Zinc is essential to maintain immune function. It helps us ward off diseases, kill bacteria and protect the function of our cell membranes. Zinc is also a key structural component for a slew of hormone receptors and proteins that contribute to healthy, balanced mood and immune function.

A 2014 report points out that aloe vera is being studied for its uses in dentistry; this is because it has proved to be be an antiseptic, anti-inflammatory, antiviral and antifungal plant, and it’s very good in building up the immune system without causing allergic reactions or side effects. It’s gaining popularity because it’s completely natural. Some call it a miracle plant.

8. Provides Antioxidants and Reduces Inflammation

We know that inflammation is at the root of most diseases. Aloe vera provides an amazing number of vitamins and minerals that help reduce inflammation and fight free radical damage.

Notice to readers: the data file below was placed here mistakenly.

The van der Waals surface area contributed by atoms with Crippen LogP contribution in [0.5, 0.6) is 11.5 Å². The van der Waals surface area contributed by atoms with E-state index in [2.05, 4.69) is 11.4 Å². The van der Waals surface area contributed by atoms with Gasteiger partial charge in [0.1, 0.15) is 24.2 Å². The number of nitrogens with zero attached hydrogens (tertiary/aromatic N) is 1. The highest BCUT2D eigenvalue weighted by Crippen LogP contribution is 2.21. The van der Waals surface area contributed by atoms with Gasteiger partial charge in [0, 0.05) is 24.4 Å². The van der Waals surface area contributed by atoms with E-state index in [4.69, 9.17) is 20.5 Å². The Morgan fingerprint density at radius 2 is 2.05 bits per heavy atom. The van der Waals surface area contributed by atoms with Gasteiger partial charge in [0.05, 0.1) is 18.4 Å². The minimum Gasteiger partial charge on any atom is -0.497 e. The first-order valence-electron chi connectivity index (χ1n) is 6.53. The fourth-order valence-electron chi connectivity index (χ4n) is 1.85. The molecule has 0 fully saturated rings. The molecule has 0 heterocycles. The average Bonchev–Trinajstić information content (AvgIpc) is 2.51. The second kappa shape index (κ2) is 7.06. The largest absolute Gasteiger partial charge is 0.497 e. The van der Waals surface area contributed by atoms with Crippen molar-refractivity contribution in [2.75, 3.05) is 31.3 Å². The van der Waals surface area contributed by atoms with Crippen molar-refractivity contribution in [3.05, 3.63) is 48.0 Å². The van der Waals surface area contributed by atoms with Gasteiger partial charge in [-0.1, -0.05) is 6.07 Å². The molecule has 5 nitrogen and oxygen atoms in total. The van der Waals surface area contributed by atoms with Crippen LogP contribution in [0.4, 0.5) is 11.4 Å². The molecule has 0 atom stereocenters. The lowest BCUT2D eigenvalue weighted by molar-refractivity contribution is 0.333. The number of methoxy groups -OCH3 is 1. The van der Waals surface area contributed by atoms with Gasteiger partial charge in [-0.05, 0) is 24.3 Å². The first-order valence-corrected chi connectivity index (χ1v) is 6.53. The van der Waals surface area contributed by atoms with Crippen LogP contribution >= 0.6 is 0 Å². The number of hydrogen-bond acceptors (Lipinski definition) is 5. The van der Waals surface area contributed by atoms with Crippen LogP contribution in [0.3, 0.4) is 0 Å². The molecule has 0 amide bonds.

Vitamin A, for instance, plays a critical role in maintaining healthy vision, neurological function and healthy skin because it’s an antioxidant that reduces inflammation. Vitamin C is another important component in aloe vera. It protects the body from cardiovascular disease, prenatal health problems, eye disease and even skin wrinkling. Vitamin E benefits include being a powerful antioxidant that reduces free radical damage, fights inflammation and helps naturally slow the aging of cells.

These antioxidant properties are also helpful when you’re near cigarette smoke or UV rays from sunlight. They protect the skin from skin cancer and fight skin inflammation after exposure to the sun. Aloe vera can also naturally treat acne and eczema since it helps the healing process in the skin. Bradykinase, also present in aloe vera, helps reduce excessive inflammation when applied to the skin topically.

9. Treats Diabetes

Some evidence in humans and animals suggests that aloe vera is able to alleviate the chronic hyperglycemia and perturbed lipid profile that are common among people with diabetes and are major risk factors for cardiovascular complications.